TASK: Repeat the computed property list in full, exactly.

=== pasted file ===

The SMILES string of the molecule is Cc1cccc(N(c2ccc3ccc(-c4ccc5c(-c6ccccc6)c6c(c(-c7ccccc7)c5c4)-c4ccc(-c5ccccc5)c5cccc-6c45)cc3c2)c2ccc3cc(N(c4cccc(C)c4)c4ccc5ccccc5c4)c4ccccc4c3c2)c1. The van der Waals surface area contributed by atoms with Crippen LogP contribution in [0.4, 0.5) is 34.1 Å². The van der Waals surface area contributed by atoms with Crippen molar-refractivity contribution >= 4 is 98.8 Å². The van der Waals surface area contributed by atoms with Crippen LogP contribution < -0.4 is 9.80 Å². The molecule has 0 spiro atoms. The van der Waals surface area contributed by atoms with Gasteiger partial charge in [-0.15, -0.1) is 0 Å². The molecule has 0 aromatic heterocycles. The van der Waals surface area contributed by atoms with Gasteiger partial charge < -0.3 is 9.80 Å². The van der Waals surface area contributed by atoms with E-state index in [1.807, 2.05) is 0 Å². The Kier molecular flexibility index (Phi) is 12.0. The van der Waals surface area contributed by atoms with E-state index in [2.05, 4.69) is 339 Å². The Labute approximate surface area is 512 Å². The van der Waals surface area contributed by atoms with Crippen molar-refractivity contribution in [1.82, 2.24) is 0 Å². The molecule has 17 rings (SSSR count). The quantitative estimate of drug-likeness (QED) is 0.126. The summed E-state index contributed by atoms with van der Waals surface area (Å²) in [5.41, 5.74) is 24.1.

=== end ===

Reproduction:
The SMILES string of the molecule is Cc1cccc(N(c2ccc3ccc(-c4ccc5c(-c6ccccc6)c6c(c(-c7ccccc7)c5c4)-c4ccc(-c5ccccc5)c5cccc-6c45)cc3c2)c2ccc3cc(N(c4cccc(C)c4)c4ccc5ccccc5c4)c4ccccc4c3c2)c1. The van der Waals surface area contributed by atoms with Crippen LogP contribution in [0.4, 0.5) is 34.1 Å². The van der Waals surface area contributed by atoms with Crippen molar-refractivity contribution >= 4 is 98.8 Å². The van der Waals surface area contributed by atoms with Crippen LogP contribution < -0.4 is 9.80 Å². The molecule has 0 spiro atoms. The van der Waals surface area contributed by atoms with Gasteiger partial charge in [-0.15, -0.1) is 0 Å². The molecule has 0 aromatic heterocycles. The van der Waals surface area contributed by atoms with Gasteiger partial charge < -0.3 is 9.80 Å². The van der Waals surface area contributed by atoms with E-state index in [1.807, 2.05) is 0 Å². The Kier molecular flexibility index (Phi) is 12.0. The van der Waals surface area contributed by atoms with E-state index in [2.05, 4.69) is 339 Å². The Labute approximate surface area is 512 Å². The van der Waals surface area contributed by atoms with Crippen molar-refractivity contribution in [1.82, 2.24) is 0 Å². The molecule has 17 rings (SSSR count). The quantitative estimate of drug-likeness (QED) is 0.126. The summed E-state index contributed by atoms with van der Waals surface area (Å²) in [5.41, 5.74) is 24.1.